1Remove the thermostat’s cover or main body. For a mechanical thermostat with a mercury switch (a small vial filled with mercury), first use a small level to make sure the thermostat is mounted level on the wall. If it isn’t level, it won’t measure temperatures properly. Digital electronic thermostats don’t need to be level to work properly, but the rectangular ones look best if they are.

With this type of electronic thermostat, you pull off the body to access the baseplate and wires.

With this type of electronic thermostat, you pull off the body to access the baseplate.

2Look for a small lever that moves along a calibrated scale (not the heat temperature lever)—in some cases, it is marked “longer.” This is the heat-anticipator adjustment lever. Move it one calibration mark closer to the “longer” setting if the air conditioner goes on and off too frequently, or move it one mark away if the air conditioner allows room temperature to drop too low or rise too high before going on or off.[GARD align=”right”]

3Wait several hours for the thermostat to stabilize at this new setting, then repeat with an additional adjustment if needed. If these adjustments don’t solve the problem, consider replacing the thermostat. (For information about buying a new thermostat, see the Thermostats Buying Guide.)

If you would rather hire an air-conditioning pro to inspect and maintain your AC equipment, this FREE service will help you find a qualified local AC professional.

Call for free estimates from local pros now:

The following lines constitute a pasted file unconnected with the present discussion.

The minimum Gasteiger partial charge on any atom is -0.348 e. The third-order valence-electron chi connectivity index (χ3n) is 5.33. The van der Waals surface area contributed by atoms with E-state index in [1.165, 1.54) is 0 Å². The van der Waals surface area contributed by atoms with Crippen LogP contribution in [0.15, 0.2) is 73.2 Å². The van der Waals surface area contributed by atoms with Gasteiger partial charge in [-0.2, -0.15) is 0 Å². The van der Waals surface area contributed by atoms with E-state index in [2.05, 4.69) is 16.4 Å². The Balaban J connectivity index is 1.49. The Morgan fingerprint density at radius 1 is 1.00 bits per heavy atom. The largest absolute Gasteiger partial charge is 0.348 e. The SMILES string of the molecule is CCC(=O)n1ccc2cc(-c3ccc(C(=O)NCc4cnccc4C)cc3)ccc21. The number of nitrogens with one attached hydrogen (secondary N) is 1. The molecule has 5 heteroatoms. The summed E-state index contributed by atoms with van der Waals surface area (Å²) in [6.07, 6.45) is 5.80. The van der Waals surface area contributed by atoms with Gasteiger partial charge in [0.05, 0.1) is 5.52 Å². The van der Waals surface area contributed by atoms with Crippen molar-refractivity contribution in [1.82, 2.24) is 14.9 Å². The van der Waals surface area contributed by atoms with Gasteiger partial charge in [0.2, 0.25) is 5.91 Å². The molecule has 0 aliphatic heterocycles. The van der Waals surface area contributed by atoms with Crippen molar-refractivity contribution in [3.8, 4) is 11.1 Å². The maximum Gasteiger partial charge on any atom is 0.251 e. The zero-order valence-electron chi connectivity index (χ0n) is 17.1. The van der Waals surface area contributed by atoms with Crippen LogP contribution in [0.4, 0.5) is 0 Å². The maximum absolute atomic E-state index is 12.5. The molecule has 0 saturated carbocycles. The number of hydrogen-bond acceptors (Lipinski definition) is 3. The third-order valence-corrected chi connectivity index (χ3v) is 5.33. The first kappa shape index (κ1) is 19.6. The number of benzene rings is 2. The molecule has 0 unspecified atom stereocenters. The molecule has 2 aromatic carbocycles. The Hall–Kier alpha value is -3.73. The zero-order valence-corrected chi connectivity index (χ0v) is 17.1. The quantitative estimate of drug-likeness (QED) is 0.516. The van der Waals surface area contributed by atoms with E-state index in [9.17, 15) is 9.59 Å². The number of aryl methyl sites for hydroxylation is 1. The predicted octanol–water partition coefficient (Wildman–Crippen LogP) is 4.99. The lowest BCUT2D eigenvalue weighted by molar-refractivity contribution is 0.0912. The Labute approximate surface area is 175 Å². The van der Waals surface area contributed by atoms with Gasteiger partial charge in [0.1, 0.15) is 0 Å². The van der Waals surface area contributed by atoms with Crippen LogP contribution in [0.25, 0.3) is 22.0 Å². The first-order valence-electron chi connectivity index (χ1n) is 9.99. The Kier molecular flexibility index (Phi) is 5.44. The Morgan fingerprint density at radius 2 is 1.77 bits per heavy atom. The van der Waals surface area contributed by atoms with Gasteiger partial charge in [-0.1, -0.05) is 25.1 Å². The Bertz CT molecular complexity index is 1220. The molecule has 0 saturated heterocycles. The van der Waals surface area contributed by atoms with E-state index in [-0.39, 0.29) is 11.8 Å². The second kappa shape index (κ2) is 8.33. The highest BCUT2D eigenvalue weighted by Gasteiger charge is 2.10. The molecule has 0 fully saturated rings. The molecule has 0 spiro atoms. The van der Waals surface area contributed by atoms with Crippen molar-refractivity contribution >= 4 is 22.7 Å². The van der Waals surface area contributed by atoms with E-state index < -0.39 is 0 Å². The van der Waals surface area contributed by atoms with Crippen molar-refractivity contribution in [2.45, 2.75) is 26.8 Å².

[telnumlink] 1-866-342-3263[/telnumlink]

Air Conditioner Will Not Cool

If your central air conditioner will not cool but you can hear it running, it may just need to be cleaned. Whether or not this is the cause of the problem, it’s the first remedy to try. Plan to do this on a relatively warm day. The following are guidelines; always refer to your owner’s manual.

air conditioner will not cool

Turn off the circuit breaker that serves the AC compressor.

1Turn off the power to the AC unit. There is normally a shut-off or disconnect panel on the wall next to the outdoor compressor. Also shut off the air conditioner’s 240-volt circuit at the main electrical panel.

2Rake leaves and debris away from the outdoor condenser. Trim any bushes that might block airflow.[GARD align=”left”]

3Unscrew and remove protective grilles and the top cover or grille from the compressor. If the fan is attached to the grille, be careful not to pull any wires loose.

4Use a soft brush to clean dirt and debris from the fins, and then vacuum the fins with a brush attachment (taking care not to damage them).